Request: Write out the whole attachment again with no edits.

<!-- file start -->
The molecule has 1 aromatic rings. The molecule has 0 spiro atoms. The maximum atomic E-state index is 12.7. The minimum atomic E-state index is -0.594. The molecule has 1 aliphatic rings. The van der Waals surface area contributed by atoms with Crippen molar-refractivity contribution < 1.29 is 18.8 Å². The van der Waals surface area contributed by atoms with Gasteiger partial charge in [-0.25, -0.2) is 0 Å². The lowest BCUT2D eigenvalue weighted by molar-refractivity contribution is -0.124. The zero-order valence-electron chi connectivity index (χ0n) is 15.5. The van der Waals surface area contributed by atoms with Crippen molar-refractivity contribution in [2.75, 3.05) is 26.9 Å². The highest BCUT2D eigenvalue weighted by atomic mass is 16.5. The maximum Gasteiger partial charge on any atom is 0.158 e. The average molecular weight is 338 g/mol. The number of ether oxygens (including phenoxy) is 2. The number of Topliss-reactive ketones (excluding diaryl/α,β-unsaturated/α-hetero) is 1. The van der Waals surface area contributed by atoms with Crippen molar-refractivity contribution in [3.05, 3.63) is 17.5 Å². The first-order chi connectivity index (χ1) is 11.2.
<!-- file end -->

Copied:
The molecule has 1 aromatic rings. The molecule has 0 spiro atoms. The maximum atomic E-state index is 12.7. The minimum atomic E-state index is -0.594. The molecule has 1 aliphatic rings. The van der Waals surface area contributed by atoms with Crippen molar-refractivity contribution < 1.29 is 18.8 Å². The van der Waals surface area contributed by atoms with Gasteiger partial charge in [-0.25, -0.2) is 0 Å². The lowest BCUT2D eigenvalue weighted by molar-refractivity contribution is -0.124. The zero-order valence-electron chi connectivity index (χ0n) is 15.5. The van der Waals surface area contributed by atoms with Crippen molar-refractivity contribution in [2.75, 3.05) is 26.9 Å². The highest BCUT2D eigenvalue weighted by atomic mass is 16.5. The maximum Gasteiger partial charge on any atom is 0.158 e. The average molecular weight is 338 g/mol. The number of ether oxygens (including phenoxy) is 2. The number of Topliss-reactive ketones (excluding diaryl/α,β-unsaturated/α-hetero) is 1. The van der Waals surface area contributed by atoms with Crippen molar-refractivity contribution in [3.05, 3.63) is 17.5 Å². The first-order chi connectivity index (χ1) is 11.2.